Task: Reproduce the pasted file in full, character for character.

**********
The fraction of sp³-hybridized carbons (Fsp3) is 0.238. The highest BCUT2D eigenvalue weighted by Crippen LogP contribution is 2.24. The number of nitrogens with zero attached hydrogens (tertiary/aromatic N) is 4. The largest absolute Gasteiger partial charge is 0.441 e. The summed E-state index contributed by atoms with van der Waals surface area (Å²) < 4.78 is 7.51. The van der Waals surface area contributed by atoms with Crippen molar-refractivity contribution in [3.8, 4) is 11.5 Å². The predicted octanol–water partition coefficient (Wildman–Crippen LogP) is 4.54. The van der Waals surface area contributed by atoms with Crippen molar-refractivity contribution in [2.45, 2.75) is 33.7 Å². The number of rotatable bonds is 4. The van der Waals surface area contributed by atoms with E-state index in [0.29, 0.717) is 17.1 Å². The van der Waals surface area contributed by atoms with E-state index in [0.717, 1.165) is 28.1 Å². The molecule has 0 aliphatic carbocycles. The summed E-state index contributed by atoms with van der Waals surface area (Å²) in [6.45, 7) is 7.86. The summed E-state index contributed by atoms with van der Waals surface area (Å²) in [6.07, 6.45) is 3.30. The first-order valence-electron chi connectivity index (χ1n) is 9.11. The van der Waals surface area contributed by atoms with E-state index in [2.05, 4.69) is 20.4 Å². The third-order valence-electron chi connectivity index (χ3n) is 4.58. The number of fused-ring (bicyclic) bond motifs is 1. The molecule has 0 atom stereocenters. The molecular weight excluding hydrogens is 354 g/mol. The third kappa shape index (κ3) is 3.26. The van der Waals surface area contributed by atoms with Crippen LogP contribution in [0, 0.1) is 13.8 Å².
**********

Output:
The fraction of sp³-hybridized carbons (Fsp3) is 0.238. The highest BCUT2D eigenvalue weighted by Crippen LogP contribution is 2.24. The number of nitrogens with zero attached hydrogens (tertiary/aromatic N) is 4. The largest absolute Gasteiger partial charge is 0.441 e. The summed E-state index contributed by atoms with van der Waals surface area (Å²) < 4.78 is 7.51. The van der Waals surface area contributed by atoms with Crippen molar-refractivity contribution in [3.8, 4) is 11.5 Å². The predicted octanol–water partition coefficient (Wildman–Crippen LogP) is 4.54. The van der Waals surface area contributed by atoms with Crippen molar-refractivity contribution in [2.45, 2.75) is 33.7 Å². The number of rotatable bonds is 4. The van der Waals surface area contributed by atoms with E-state index in [0.29, 0.717) is 17.1 Å². The van der Waals surface area contributed by atoms with E-state index in [0.717, 1.165) is 28.1 Å². The molecule has 0 aliphatic carbocycles. The summed E-state index contributed by atoms with van der Waals surface area (Å²) in [6.45, 7) is 7.86. The summed E-state index contributed by atoms with van der Waals surface area (Å²) in [6.07, 6.45) is 3.30. The first-order valence-electron chi connectivity index (χ1n) is 9.11. The van der Waals surface area contributed by atoms with E-state index in [2.05, 4.69) is 20.4 Å². The third-order valence-electron chi connectivity index (χ3n) is 4.58. The number of fused-ring (bicyclic) bond motifs is 1. The molecule has 0 atom stereocenters. The molecular weight excluding hydrogens is 354 g/mol. The third kappa shape index (κ3) is 3.26. The van der Waals surface area contributed by atoms with Crippen LogP contribution in [0, 0.1) is 13.8 Å².